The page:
You do a great job. I am deeply impressed with the dedication to the cause you represent. You are tireless, eloquent and what I especially enjoy, incorrigibly curious. If that’s not a trait that others have, why can’t they at least admire that you do? I say kol hakavod, lean into the wind, and let the complainers complain. If they want to submit a guest article on something they like, they should be welcome to do so.

  4. Shai says:

    BTW, as you might see, my response is not a consumerist response. It’s a family business response. I think that is the way to go, and how we your readers should approach the contributions you make. We’re a part of it, not just consumers of your efforts.

  5. Maya Norton says:

    Shai, in regards to your first two paragraphs, yes, I think so, but I still want to make sure that I am on the pulse. My aim is not to please everyone as I think that’s a losing battle, but I’d like my content to be as relevant to my target audience and potential readers (read: desired) as possible. I am completely open to suggestions as to how to do that.

    Everything about blogging is a learning experience and as I say here (added to the top navigation bar on Wednesday), I started this blog to join, add to, and act as a conduit for the Jewish conversation and community.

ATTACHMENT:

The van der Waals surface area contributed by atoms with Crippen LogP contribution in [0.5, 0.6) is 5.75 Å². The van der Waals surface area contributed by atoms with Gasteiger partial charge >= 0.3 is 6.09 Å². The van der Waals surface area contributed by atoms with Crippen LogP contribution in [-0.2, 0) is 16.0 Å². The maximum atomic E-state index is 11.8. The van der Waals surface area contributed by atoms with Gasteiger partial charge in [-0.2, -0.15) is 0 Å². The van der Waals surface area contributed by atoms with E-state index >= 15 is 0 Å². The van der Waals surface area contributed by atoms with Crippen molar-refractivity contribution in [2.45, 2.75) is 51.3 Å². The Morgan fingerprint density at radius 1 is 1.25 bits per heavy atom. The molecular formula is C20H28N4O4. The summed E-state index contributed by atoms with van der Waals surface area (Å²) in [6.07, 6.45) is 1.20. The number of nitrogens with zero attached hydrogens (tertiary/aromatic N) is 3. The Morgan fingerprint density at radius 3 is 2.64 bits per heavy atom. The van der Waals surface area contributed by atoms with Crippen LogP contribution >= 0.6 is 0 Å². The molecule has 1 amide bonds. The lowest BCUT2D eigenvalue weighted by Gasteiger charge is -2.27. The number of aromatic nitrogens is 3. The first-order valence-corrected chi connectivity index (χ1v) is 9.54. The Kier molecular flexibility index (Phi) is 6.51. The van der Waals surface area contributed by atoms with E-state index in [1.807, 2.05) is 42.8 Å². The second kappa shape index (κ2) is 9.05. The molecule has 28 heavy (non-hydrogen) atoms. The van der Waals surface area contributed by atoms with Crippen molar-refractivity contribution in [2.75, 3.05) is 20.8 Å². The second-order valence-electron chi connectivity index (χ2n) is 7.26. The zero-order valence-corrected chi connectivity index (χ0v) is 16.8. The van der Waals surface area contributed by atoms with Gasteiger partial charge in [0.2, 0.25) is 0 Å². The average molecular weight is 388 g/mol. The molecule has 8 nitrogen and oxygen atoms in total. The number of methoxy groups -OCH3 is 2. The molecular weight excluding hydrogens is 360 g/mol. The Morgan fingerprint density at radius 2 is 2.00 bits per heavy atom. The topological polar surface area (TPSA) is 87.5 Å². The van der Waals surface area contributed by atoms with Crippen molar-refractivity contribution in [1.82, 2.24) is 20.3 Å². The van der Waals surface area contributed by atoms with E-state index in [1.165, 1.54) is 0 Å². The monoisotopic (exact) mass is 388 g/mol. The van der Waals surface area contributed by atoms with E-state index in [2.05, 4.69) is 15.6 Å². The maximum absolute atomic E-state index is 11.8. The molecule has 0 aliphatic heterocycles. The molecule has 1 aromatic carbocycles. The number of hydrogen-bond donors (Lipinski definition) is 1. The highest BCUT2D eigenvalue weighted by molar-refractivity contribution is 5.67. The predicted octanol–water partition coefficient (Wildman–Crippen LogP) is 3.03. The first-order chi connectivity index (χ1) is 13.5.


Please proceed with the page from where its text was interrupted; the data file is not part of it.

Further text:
Third paragraph– Thanks!! Can I quote you? 🙂


  6. Maya Norton says:

    “We’re a part of it, not just consumers of your efforts.”

    I hope so, that’s certainly the aim.


  7. Shai says:

    I hear you. Yes, you can sure quote me- any time. 🙂 I have a lot more nice things to add, too.

  8. Maya,

    I would say this — If you want to avoid alienating your base readership, just make sure to put up at least one post per week *on topic*. Anything additional that is off topic but of interest to you/others, they don’t have to read!

    That said, this is *your* blog, and you have every right to be, as Anita Diamant puts it, “unapologetic” about what you choose to post 🙂

    I will say for one that I am tremendously grateful to you for having started the Bronfman series and giving me and others the opportunity to post our proposals and get some very valuable feedback. THANK YOU!!!

    All the best,

  9. Maya Norton says:

    Hi David,

    Point taken. I certainly strive for balance in that regard and hope I’ve achieved it!

    I’m so glad to have included you as well. Thanks for your generous spirit and willingness to share your ideas with us.

    I’ve responded to your comment on Shai’s Jewish Community Incubator post, but you may see this one first. Just to let you know, I sent Shai your contact information so that he can e-mail you and you can chat.

    Shavua tov,


  10. JP says:

    I enjoy the series. Without your blog the only proposals that aren’t a waste of time are the top 20 chosen by the selection committee; and their criteria are questionable at best. Keep it up please!

  11. Maya Norton says:

    So glad to hear. Thanks, JP!


  12. Ian Zwerling says:

    Id like to chime in with the comment that it is an outreach of your own professional career and a way of attracting interest and networking with others of similar interest. It is a great public service and generosity like yours is rare these days, assuming you are doing it for others reasons that self-interest.

    I think Maya has such an attractive personality which is also rare that she radiates a positive light on a dreary subject. Her enthusiasm brings new energy and enthusiasm to an important asset to our difficult situation.